As the young nation unified by its harmony at the end of Sefer Bereishit turns to one enslaved in Sefer Shemot, we are informed that it is in the same spirit of unity that the Jews descend to Egypt:
וְאֵלֶּה שְׁמוֹת בְּנֵי יִשְׂרָאֵל הַבָּאִים מִצְרָיְמָה אֵת יַעֲקֹב אִישׁ וּבֵיתוֹ בָּאוּ׃
These are the names of B’nei Yisrael, as they are coming to Egypt, of Ya’akov, each man came with his household.
Yet a curious thing happens in the ensuing few Pesukim. The names of the sons (eleven out of twelve, sans Yosef) are divided into three separate verses, comprising four, three, and four names respectively. Of further note is the fact that the names are not given in chronological order, as we might have expected.
רְאוּבֵן שִׁמְעוֹן לֵוִי וִיהוּדָה׃
יִשָּׂשכָר זְבוּלֻן וּבְנְיָמִן׃
דָּן וְנַפְתָּלִי גָּד וְאָשֵׁר׃
The first verse, ending with a vav to indicate that it comprises a complete group, is the original sons of Leah. The second, likewise ending with a vav, is the later sons of Leah and the one son of Rachel besides Yosef. Finally, taking up the rear, we have the sons of Bilhah and Zilpah, each containing a conjunctive vav to show that each of those two groups is distinct from the other as much as it is isolated from the earlier groups.
Why are these names divided into three Pesukim instead of one, and ordered not by chronology but by their mothers, as if this is still an important distinction when their mothers are so long out of the picture?
Remember that the Parsha began by referring to the Jews as B’nei Yisrael, a unifying name which is undercut by the presentation in the Pesukim which follow, where we meet the Jews not as equal sons of Ya’akov but as children of four different mothers – first Leah, then Rachel, then the maidservants. In fact, in between we are told that the Jews came as “אִישׁ וּבֵיתוֹ,” implying again that the way in which the Jews entered their seminal slavery experience was not one of unity but one in which each family was essentially isolated from the others and viewed itself as a nation unto itself. But in Pasuk 7, we are again told that it was “בְּנֵי יִשְׂרָאֵל” who flourished in Egypt and who Pharaoh came to see as a threat to his nation’s existence.
From the perspective of God in Pasuk 1, we are “בְּנֵי יִשְׂרָאֵל.” From the perspective of Pharaoh in Pasuk 7, we are likewise “בְּנֵי יִשְׂרָאֵל.” Yet internally, we choose to follow a perilous path by viewing ourselves not as בְּנֵי יִשְׂרָאֵל, but as members of smaller factions, each of which is powerless to overcome the negative spiritual influences of Egypt or the creeping reality of slavery. The Jews making their way down to Egypt saw themselves not as בְּנֵי יִשְׂרָאֵל, but as members of a household and as members of tribes ranked higher or lower due to an accident of birth. Lacking the unity required of us and imagined of us by others, we are powerless to overcome the pitfalls placed in our way by the other nations who seek to torment us. The theme is clear, and it has been clear throughout history: Even when we subdivide ourselves into factions – by birth mother in the past, by denomination today – to God above, and to the world around us, we are one nation.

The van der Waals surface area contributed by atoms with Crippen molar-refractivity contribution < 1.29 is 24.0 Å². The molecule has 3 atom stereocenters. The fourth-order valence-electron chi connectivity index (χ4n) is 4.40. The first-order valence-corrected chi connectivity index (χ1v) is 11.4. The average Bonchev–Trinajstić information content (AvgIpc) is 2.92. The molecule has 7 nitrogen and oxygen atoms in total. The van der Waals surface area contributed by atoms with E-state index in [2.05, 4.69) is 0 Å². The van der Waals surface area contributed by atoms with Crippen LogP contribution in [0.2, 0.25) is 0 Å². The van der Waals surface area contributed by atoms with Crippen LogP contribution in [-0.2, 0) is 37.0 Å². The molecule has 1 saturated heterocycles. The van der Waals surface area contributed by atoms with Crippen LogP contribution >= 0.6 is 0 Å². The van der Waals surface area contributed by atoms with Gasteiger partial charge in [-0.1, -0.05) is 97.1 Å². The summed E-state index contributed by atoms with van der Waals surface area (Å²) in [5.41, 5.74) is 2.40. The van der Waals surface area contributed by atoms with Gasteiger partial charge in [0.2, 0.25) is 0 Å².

It has been said that there were no Orthodox Jews in the concentration camps, no Conservative Jews, no Reform Jews – only Jews. It has often taken distress and persecution to remind us of this message: If we cannot remember our unity, we will be reminded of it by the rest of the world. The Jews making their way down to Egypt, looking self-consciously over their shoulders to ensure that they were not too close to “those people,” were not in a position to overcome what was about to befall them. We would do well to learn this lesson ourselves as these two destabilizing and parallel forces, factionalism from within and anti-Semitism from without, rear their ugly heads yet again in our society. May we find the strength within us to overcome both before it is too late.